Argument

Where Are the Trump Loyalists?

The list of former national security staff and senior officials who endorsed the president this week is one of the most unimpressive ever assembled by a candidate.

U.S. President Donald Trump and National Security Advisor Robert O'Brien walk along the Rose Garden colonnade before departing the White House on Sept. 21 in Washington.
U.S. President Donald Trump and National Security Advisor Robert O'Brien walk along the Rose Garden colonnade before departing the White House on Sept. 21 in Washington. Chip Somodevilla/Getty Images

Now that the United States has lived through almost four years of chaos and controversies generated by President Donald Trump, it’s easy to forget that the original scandal that launched the Russia investigation was the result of actions taken by then-candidate Trump’s team of notably junior foreign-policy advisors. Had inexperienced “experts” such as George Papadopoulos and Carter Page not ranked among the campaign’s highest-profile national security figures, it’s unlikely the FBI and then-special counsel Robert Mueller would ever have launched their investigations. After all, if people with more experience and better judgment had been involved from the start, it’s unlikely they would have entertained entreaties from shadowy Russian figures—contacts that set off the initial alarms at the FBI.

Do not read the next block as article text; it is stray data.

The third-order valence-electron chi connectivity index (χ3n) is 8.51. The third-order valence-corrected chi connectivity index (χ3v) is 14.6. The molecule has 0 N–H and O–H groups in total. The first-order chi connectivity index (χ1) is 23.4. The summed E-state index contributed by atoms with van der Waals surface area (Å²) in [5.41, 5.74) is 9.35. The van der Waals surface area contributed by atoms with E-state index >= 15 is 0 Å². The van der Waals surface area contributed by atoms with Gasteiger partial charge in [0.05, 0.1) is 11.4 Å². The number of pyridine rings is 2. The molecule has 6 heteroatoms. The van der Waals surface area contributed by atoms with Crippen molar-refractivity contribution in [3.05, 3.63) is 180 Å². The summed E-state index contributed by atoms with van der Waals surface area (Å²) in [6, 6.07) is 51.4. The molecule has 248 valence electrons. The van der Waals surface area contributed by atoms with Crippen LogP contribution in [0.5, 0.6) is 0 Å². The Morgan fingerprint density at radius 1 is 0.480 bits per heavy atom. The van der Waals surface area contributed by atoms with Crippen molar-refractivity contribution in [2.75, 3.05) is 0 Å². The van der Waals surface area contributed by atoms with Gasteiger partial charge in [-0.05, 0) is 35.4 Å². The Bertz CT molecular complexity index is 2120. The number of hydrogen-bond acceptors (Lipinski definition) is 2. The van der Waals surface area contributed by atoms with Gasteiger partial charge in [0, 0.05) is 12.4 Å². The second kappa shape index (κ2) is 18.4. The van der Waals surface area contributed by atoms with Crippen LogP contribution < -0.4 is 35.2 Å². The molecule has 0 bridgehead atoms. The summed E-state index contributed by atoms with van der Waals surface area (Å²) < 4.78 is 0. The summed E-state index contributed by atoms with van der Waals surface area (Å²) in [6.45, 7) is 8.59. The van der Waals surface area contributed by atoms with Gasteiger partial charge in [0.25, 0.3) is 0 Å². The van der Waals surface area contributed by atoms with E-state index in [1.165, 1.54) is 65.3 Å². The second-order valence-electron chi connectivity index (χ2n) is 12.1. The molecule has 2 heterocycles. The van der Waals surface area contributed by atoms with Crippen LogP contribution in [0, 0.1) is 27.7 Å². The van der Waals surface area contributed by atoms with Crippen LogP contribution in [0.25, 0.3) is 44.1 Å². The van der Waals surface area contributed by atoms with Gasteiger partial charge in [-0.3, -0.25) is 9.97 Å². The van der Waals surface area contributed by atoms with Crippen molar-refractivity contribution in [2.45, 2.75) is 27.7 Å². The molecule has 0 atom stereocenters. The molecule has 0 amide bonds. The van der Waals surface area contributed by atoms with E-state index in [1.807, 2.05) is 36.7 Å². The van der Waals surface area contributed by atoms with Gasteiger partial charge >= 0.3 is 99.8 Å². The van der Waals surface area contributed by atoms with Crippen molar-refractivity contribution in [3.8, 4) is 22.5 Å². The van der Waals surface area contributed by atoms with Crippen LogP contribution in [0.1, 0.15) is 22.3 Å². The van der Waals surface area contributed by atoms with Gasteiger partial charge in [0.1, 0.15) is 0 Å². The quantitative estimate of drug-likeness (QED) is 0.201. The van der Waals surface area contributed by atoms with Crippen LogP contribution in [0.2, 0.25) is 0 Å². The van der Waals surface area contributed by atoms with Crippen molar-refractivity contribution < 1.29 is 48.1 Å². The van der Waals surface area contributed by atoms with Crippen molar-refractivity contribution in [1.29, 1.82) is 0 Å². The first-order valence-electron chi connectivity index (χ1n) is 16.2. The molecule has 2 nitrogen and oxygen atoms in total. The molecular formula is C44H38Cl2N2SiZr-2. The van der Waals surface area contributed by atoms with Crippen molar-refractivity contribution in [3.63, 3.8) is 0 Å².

It shouldn’t be surprising that a reality TV star known more for his business failures than any foreign-policy insights had trouble  attracting the nation’s best diplomatic, military, and intelligence thinkers early on. His chief national security aide during the 2016 campaign, retired Lt. Gen. Michael Flynn, had been fired by President Barack Obama as director of the Defense Intelligence Agency two years earlier, and had then embarked on an odd project to cozy up to Russian President Vladimir Putin, accepting tens of thousands of dollars to speak in Russia and attending a dinner with the Russian leader. Flynn lasted just three weeks as Trump’s national security advisor before being ousted for lying about his contacts with Russia’s ambassador to the United States.